Here are the prepared strips of “river cane” that are individual pages whose hypertext cross-links can weave enough relational complexity between key concepts and ideas that the paradigm you’ve been trying to comprehend will spontaneously emerge. Because the process goal of the cross-links is to weave relationships between different kinds of things, sometimes links take you to a page that may seem unrelated to the linked concept. If so, it may be worth thinking about what emerges if you put the information on these two pages in contact. So please don’t be too quick to close a linked page because “I already read that one.” Pause and think about it for a moment, and look at the pattern you might see.
The pages in each general subject area are listed simply in alphabetical order, so there’s no inherent value in going through them in the order they’re listed. You may start anywhere you wish and go in any direction that suits you. Some pages have higher-level material or questions for written reflection, whereas others are more introductory and therefore more suitable for someone who knows fairly little about that particular subject. If you tackle a harder bit before you’re personally ready for it, use the hypertext links on that page to lead you to the information you (might) need to deal with new concepts or higher-level questions. Several pages have embedded videos, most of them only a few minutes long. These are indicated in the list below with the designation (V) after the page title.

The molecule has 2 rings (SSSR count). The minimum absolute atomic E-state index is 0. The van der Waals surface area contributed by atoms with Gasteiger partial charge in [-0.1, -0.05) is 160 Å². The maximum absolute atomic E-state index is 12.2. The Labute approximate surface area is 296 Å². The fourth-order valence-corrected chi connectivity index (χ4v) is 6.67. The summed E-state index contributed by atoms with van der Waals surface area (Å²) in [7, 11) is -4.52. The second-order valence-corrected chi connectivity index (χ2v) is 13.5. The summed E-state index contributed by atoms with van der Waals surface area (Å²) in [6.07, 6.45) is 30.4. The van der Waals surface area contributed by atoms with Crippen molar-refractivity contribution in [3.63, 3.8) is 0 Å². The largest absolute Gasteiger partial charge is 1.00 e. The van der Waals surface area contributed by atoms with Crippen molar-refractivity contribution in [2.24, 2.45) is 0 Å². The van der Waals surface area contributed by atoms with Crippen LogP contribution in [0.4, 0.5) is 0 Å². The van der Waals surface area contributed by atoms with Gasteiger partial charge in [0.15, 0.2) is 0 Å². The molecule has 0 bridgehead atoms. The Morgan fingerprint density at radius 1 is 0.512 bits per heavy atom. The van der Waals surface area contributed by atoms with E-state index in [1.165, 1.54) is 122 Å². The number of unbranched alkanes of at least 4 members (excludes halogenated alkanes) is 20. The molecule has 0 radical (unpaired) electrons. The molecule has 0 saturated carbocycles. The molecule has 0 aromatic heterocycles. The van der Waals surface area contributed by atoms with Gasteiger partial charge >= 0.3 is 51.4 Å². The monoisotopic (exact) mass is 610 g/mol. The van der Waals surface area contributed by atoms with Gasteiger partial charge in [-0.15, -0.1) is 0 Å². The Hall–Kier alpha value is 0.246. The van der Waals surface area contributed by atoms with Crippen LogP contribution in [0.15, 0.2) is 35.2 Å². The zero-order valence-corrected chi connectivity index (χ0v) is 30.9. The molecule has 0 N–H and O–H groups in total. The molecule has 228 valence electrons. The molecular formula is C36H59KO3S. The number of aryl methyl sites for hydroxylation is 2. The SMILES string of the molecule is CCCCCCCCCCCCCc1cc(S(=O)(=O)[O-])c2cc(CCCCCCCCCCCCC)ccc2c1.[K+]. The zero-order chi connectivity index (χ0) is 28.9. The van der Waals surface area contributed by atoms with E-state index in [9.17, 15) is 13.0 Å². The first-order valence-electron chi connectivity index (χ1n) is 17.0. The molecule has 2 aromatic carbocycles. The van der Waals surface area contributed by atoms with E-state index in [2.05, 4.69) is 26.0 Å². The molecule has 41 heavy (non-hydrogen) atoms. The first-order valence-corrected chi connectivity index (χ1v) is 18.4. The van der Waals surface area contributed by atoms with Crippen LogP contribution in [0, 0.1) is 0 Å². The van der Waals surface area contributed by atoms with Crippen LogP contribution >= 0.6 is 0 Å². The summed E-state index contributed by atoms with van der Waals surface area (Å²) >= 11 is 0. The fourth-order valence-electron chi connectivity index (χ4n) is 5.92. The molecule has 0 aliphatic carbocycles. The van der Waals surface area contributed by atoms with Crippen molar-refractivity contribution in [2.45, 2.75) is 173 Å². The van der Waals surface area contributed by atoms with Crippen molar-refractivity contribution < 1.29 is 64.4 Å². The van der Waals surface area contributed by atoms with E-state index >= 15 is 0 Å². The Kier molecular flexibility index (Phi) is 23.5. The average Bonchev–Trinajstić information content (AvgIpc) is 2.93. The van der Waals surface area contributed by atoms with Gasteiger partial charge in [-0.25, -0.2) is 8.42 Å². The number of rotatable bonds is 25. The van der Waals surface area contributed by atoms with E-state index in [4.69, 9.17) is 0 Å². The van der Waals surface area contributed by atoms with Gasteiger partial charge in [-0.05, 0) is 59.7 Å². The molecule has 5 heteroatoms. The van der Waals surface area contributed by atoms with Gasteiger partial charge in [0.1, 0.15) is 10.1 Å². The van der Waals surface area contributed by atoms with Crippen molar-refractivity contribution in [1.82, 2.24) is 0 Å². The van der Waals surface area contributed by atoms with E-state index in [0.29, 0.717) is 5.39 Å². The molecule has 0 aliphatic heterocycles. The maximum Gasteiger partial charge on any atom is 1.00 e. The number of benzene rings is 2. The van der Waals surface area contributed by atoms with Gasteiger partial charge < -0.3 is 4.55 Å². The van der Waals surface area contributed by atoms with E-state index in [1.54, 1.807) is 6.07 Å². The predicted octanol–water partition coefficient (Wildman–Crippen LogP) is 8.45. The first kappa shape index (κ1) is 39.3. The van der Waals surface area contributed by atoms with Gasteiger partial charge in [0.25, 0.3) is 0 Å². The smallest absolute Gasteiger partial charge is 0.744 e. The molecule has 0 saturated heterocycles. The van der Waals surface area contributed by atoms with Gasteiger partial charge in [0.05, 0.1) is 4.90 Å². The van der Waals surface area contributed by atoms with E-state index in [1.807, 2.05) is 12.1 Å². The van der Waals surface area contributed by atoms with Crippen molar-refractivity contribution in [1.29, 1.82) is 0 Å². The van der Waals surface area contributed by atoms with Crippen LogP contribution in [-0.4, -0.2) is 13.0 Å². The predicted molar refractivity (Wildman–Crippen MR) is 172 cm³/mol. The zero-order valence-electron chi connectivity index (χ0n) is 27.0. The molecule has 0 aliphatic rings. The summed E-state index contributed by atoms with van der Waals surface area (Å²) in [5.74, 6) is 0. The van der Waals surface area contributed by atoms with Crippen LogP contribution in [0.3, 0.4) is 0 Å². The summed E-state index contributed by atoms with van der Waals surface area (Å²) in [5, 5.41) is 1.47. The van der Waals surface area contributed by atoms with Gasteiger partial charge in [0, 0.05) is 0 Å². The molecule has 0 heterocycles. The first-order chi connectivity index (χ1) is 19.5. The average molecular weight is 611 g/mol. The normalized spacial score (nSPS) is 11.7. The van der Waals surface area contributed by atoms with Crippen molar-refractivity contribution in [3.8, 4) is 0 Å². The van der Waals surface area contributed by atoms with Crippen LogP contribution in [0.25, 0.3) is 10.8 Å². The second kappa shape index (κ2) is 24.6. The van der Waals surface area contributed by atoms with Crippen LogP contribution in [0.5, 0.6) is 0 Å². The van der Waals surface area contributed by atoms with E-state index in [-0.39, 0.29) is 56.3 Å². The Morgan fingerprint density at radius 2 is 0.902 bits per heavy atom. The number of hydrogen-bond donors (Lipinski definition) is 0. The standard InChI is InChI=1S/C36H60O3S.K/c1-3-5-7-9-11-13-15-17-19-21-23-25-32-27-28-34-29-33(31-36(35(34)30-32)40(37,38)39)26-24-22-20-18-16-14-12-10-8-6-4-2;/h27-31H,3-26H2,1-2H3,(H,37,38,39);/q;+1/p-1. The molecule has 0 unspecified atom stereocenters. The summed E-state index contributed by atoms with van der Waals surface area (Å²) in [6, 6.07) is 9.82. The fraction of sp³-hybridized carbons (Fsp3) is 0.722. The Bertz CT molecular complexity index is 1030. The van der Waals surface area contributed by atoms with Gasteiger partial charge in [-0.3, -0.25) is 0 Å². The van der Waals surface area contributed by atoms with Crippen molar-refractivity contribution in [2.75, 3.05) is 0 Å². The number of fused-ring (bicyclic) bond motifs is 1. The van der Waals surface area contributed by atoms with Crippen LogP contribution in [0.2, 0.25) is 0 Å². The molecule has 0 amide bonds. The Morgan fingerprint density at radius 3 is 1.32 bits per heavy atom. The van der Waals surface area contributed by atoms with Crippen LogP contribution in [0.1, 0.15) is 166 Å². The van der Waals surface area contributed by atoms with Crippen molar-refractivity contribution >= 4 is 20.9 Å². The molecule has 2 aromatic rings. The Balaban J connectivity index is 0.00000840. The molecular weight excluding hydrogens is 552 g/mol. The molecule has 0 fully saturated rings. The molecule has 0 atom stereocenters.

If a given page should ideally be read only after another page, an alert to that effect appears on the top of the page. In those few cases, the page that should be read “after” will simply have more meaning and impact if it’s read after whatever should be read first.
A few of the pages in this exercise are main Tapestry pages from the part of our website that’s available to the general public. Such pages are all indicated. They open in a new browser window that you may simply close when you’re finished. There are no links on those pages that come back to this exercise.
You can download and print a one-page PDF listing all the pages in the Weaving section here if you’d like to use it to mark off the ones you’ve done as you complete pages. Because it is a PDF, somehow the links to the pages don’t seem to work but at least it permits you to have the tabled list to print off. The same pages are listed with links that permit easy site navigation in this Word document.
If you find any links in these pages that do not work, or that work improperly, please let me know (dawn at tapestry institute domain). We are a small organization so I do all my own webwork and sometimes make mistakes. I can correct them if someone lets me know they’re there.